Flu Levels in Wales are the Highest in Four Years - say Health Chiefs

The situation has sparked a warning from health officials for people to do all they can to protect themselves and stop the spread of the illness.


Flu levels are the highest in four years in Wales

Visits to GPs, hospital admissions and admissions to intensive care units of confirmed cases of influenza (flu) have all increased across Wales.

The most recent figures (as of the first week of January, 2015) show 277 patients have been confirmed to have flu since the first case was diagnosed in mid-December, with the majority of these cases being reported in hospitals.

Cases are now at their highest level since the winter of 2010/11.

But not everyone who has symptoms of flu will be routinely tested, which means the actual number of people who have had flu is likely to be a lot higher.

At least 3,000 people have also visited their GP with flu like symptoms, with those aged 35 – 44 and the elderly, most affected.

There have also been a number of influenza outbreaks across south, mid and west Wales in hospitals and care homes for the elderly.

Public Health Wales is urging those in 'at risk' groups to get their free flu vaccine to protect themselves against the illness, and for all those with symptoms to take measures to prevent the spread of flu.

Dr Richard Roberts, head of the vaccine preventable disease programme at Public Health Wales, said, "Recent figures suggest that this winter will be the busiest flu season Wales has seen for several years.

"Most viruses being detected are influenza A (H3N2) viruses, which particularly affect the elderly and adults in at-risk groups. Influenza B viruses are also being detected, which usually affect children more than adults.

"It's important for those with symptoms of flu to get treated and reduce the risk of spreading flu. But it's not too late to get the vaccine. For vulnerable patients who haven't yet been vaccinated it will still give them some protection for the rest of this season."

Healthcare and social care workers with direct patient contact, carers and people most at risk of the complications of flu are recommended to have a flu vaccination. This includes everyone aged 65 and over, people with certain long term health conditions and pregnant women.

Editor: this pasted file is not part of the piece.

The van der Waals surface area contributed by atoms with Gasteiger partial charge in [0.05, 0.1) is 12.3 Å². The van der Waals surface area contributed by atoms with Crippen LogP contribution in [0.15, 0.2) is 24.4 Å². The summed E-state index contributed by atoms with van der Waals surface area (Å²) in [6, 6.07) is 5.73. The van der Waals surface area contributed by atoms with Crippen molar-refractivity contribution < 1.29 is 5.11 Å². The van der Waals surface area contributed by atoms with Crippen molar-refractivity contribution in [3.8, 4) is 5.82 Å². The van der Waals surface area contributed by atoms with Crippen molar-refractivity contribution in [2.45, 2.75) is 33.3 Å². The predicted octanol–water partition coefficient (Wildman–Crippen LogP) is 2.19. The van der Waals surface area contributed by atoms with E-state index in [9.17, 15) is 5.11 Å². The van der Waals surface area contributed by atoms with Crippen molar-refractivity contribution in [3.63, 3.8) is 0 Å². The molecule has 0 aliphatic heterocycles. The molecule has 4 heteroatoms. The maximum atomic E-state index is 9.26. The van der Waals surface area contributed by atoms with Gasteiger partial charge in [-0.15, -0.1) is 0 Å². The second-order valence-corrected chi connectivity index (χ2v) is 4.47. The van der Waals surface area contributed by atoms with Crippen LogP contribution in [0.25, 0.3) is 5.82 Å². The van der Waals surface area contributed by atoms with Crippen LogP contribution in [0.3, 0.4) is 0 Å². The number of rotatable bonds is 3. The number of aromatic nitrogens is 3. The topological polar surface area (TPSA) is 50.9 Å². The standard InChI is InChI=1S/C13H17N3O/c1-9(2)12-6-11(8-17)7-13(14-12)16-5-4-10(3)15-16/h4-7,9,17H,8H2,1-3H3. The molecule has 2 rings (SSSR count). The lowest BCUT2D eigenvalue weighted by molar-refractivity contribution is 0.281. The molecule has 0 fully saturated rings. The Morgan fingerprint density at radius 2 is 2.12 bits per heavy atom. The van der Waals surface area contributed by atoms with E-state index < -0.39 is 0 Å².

Children aged two, three and four on August 31, as well as children in school year 7, have also been offered the nasal spray flu vaccine in November and December.

Flu immunisation is available from GPs and some community pharmacies in Wales and is free on the NHS for those most at risk.

The public are also being reminded to take the proper precautions to help reduce the chances of flu spreading.

Anyone experiencing flu-like symptoms is encouraged to follow three simple steps to prevent the illness from spreading: Catch it. Bin it. Kill it.

'Catch it' – always cough or sneeze into a tissue

'Bin it' - dispose of the tissue after use

'Kill it' - then wash your hands or use hand sanitizer to kill any flu viruses.

Dr Roberts added: "Once flu is circulating widely, apart from vaccination, following 'catch it, bin it, kill it' and staying away from others while you are ill are the only methods that can help prevent spread.

"Always use a tissue to catch sneezes, throw away used tissues where germs can linger and always kill germs by washing your hands with soap and water, or cleaning them with a sanitising gel. If you have children, you should help them to follow this advice.

"In a household where there is a case of flu, you should clean hard surfaces such as door handles and worktops regularly using a normal household cleaning product."

Anyone with symptoms of flu in 'at risk' groups should seek advice from their GP. Those at high risk of complications from flu can be offered anti-viral drugs which may reduce the risk of serious complications if started within two days of the first symptoms.

Those with symptoms of flu who are not in high risk groups should drink plenty of fluids, take ibuprofen or paracetamol to relieve symptoms, and avoid contact with vulnerable individuals while they have symptoms, which usually resolve in about a week.

Flu is a respiratory illness caused by a virus that affects the lungs and airways. Symptoms generally come on suddenly, and can include fever, chills, headache, cough, muscle aches and fatigue.

The flu virus spreads easily via droplets which are sprayed into the air when an infected person coughs or sneezes. Direct contact with contaminated hands or surfaces can also spread infection.

Any individual that feels unwell with flu-like symptoms can get advice on treatment from the NHS Direct Wales website or the helpline on 0845 46 47.



Source: South Wales Evening Post



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